This Wednesday, the first night of Passover, Jews all over the world will sit down to the most important meal of the year. The Seder ritual recalls the Exodus story through reading, eating, and drinking wine. What a good idea, you might say - a religion enforcing drinking rather than abstention. But then you taste the wine and - yikes! On Passover, even many non-observant Jews try to keep a kosher table, and from the Seders of my youth I remember kosher wine as a sickly fluid. My brother describes it as "grape juice with cough medicine". Even then we could tell it was seriously awful.

This Wednesday, the first night of Passover, Jews all over the world will sit down to the most important meal of the year. The Seder ritual recalls the Exodus story through reading, eating, and drinking wine. What a good idea, you might say - a religion enforcing drinking rather than abstention. But then you taste the wine and - yikes! On Passover, even many non-observant Jews try to keep a kosher table, and from the Seders of my youth I remember kosher wine as a sickly fluid. My brother describes it as "grape juice with cough medicine". Even then we could tell it was seriously awful.

Here's why. The laws call for an extreme form of cleanliness and this was achieved by, at first boiling the must before fermentation, and later by flash-pasteurisation. Either way, high heat obliterates just about everything that makes wine worth drinking. Nowadays the method is more complicated and far more expensive. But it has also made it possible to drink the undrinkable.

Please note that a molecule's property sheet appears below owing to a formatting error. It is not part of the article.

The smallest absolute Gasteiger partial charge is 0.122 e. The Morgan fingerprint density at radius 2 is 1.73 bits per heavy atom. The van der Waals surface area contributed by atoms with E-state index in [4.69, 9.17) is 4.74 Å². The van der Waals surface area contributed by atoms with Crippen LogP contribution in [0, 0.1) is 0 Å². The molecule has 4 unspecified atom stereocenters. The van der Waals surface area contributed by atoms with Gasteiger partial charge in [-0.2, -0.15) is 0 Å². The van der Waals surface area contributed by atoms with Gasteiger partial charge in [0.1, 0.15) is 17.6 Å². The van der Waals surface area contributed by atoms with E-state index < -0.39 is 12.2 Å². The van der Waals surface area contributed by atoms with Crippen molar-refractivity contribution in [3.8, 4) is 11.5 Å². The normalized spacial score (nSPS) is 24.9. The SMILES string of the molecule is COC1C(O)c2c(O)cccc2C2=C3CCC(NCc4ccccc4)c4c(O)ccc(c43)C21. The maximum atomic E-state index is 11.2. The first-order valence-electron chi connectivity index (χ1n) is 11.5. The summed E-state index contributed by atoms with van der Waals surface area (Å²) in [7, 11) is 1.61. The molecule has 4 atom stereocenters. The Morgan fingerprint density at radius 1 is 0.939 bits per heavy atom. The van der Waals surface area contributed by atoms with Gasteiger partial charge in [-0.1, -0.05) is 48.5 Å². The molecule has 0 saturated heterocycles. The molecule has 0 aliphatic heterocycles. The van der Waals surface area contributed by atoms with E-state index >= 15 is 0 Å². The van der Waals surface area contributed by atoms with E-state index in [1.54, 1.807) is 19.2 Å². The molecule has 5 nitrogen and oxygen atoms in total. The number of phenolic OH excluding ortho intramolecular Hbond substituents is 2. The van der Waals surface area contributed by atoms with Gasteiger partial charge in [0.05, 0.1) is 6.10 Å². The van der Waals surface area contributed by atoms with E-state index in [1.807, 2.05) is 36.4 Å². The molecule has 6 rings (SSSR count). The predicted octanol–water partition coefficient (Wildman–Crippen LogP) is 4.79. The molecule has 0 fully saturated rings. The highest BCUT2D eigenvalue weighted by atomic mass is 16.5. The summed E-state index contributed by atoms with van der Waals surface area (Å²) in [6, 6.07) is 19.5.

New-style kosher wine must have three properties. Only certified kosher products - yeasts, fining agents - may be used. (Incidentally, this eliminates all animal products - kosher wine is also vegan wine.) Second, the equipment must be cleaned with boiling water. Third, wine production must be supervised by specially qualified rabbis.

In response to demand for better kosher wine, two things have happened. One is that kosher winemakers such as Golan Heights have raised their standards. The other is that non-kosher wineries have, since the mid-Eighties, produced special kosher cuvées.

The centre of this activity is France. Among top Bordeaux estates, those with partially kosher production include Château La Gaffeliere (St Emilion), Château Yon-Figeac (St Emilion), Château Giscours (Margaux), and Château Smith-Haut-Lafitte (Pessac-Léognan).

From a tiny office in north London, Aben Wines (tel: 020 8900 9427) has become this country's leading importer of kosher French wine. It sells the kosher versions of Smith-Haut-Lafitte (around £39 retail), Laurent-Perrier NV (around £25 retail), plus a raft of lesser wines. There are also kosher versions of other drinks, including Martini & Rosso vermouths. Anyone fancy a kosher vodka martini?

Prices are higher for the kosher cuvées - Laurent-Perrier carries a premium of a few quid. For observant Jews, however, it is worth paying. Not many years ago, the ritual four sips would suffice. Now, wine enthusiasts sitting down to their Seder can drink with pleasure. That's a big change.

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